Ease your coughing, wheezing, and shortness of breath with these expert-recommended acute bronchitis remedies.
Sometimes a run-of-the-mill upper respiratory tract infection takes a turn for the worse, and is no longer just a common cold. You cough, you wheeze, you have shortness of breath. You say you have a chest cold, but your doctor calls it acute bronchitis, also known as a lower respiratory tract infection. It sounds scary, but usually isn’t very serious, and most of the time you won’t need antibiotics because the majority of cases result from a viral infection, like a cold or flu.
Get some rest
When you’re fighting an infection, your body craves down time. It may be tough to power down and log off from work, but it’s essential.
“Rest is the forgotten ticket to healing for many acute illnesses,” says Amy Rothenberg, a licensed naturopathic physician in private practice and a member and founder of the American Association of Naturopathic Physicians.
Experts say you need adequate sleep to maintain a healthy immune system. A Sept. 2015 study published in the journal Sleep found that people who are sleep-deprived are more vulnerable to the cold virus than those who get seven hours of slumber. That’s important because having a cold is often a precursor to bronchitis.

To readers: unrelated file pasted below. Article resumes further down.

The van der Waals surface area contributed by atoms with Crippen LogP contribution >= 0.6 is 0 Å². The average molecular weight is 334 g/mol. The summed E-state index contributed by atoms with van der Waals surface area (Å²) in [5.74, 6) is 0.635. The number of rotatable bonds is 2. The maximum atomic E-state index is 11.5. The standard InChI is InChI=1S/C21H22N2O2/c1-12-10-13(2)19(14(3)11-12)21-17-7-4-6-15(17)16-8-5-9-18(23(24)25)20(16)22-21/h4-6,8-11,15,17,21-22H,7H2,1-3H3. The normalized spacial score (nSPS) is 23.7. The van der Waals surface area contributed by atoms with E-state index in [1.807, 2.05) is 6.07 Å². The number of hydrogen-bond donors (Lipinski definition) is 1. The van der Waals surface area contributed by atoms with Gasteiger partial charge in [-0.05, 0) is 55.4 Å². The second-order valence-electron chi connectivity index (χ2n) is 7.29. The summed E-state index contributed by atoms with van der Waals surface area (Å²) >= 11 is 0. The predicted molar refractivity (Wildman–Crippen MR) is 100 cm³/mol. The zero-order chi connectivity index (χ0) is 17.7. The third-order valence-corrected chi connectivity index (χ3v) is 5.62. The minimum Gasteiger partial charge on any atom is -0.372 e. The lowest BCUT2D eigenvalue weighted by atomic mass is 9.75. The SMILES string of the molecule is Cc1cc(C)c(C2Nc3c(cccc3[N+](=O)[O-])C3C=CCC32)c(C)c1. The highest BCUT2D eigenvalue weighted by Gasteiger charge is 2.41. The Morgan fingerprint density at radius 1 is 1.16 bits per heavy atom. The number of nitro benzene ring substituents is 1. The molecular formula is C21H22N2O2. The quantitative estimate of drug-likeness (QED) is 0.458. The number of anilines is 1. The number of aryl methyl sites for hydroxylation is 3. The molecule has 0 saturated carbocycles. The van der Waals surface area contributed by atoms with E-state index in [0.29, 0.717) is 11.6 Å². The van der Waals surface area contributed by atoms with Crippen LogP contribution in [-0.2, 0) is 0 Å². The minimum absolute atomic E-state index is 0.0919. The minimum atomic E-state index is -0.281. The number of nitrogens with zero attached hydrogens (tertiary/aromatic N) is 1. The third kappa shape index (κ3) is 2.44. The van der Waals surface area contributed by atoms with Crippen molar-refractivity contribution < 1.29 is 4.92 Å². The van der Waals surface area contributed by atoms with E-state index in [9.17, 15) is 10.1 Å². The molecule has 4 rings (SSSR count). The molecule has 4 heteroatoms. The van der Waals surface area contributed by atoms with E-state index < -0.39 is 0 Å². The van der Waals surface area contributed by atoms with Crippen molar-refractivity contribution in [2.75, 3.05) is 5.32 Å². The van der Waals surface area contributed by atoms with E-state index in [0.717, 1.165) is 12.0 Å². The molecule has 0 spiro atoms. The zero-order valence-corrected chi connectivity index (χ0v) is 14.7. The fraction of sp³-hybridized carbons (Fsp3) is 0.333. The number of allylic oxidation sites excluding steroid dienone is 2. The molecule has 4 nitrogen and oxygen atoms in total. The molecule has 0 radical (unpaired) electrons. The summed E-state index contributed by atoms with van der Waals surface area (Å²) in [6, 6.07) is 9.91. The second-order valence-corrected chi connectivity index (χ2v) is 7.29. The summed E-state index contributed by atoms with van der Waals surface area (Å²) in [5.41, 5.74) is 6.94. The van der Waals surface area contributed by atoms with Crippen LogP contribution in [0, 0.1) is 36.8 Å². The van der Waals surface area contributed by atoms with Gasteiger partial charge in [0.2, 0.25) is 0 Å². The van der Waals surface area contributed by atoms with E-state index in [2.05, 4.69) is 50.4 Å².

Drink lots of water
Staying adequately hydrated when you’re battling bronchitis helps to thin out mucus, making it easier to expel. And if you’re fighting a fever, you may already be dehydrated, so you want to replace lost fluid. Water is fine, but warm liquids may be more soothing. (Avoid alcohol and caffeinated beverages, which can dehydrate you.)
Although doctors widely recommend that patients with acute respiratory infections drink extra fluids, a 2011 scientific review found no evidence for or against boosting fluid intake. So far, there have been no randomized controlled trials to demonstrate the benefit or harm. Still, though, staying hydrated can only help your overall health; read up on the reasons why dehydration is bad for your body.
Add honey to your lemon water
Honey has been used as medicine since ancient times. It’s prized for its antibacterial properties. But the main reason honey is a bronchitis sufferer’s friend is that it soothes irritated mucus membranes, and it’s a sweet addition to tea or warm lemon water. (Lemon is widely used as an expectorant.)
Never give honey to infants and children under 1 year of age because it can cause botulism, a rare but potentially fatal type of food poisoning.
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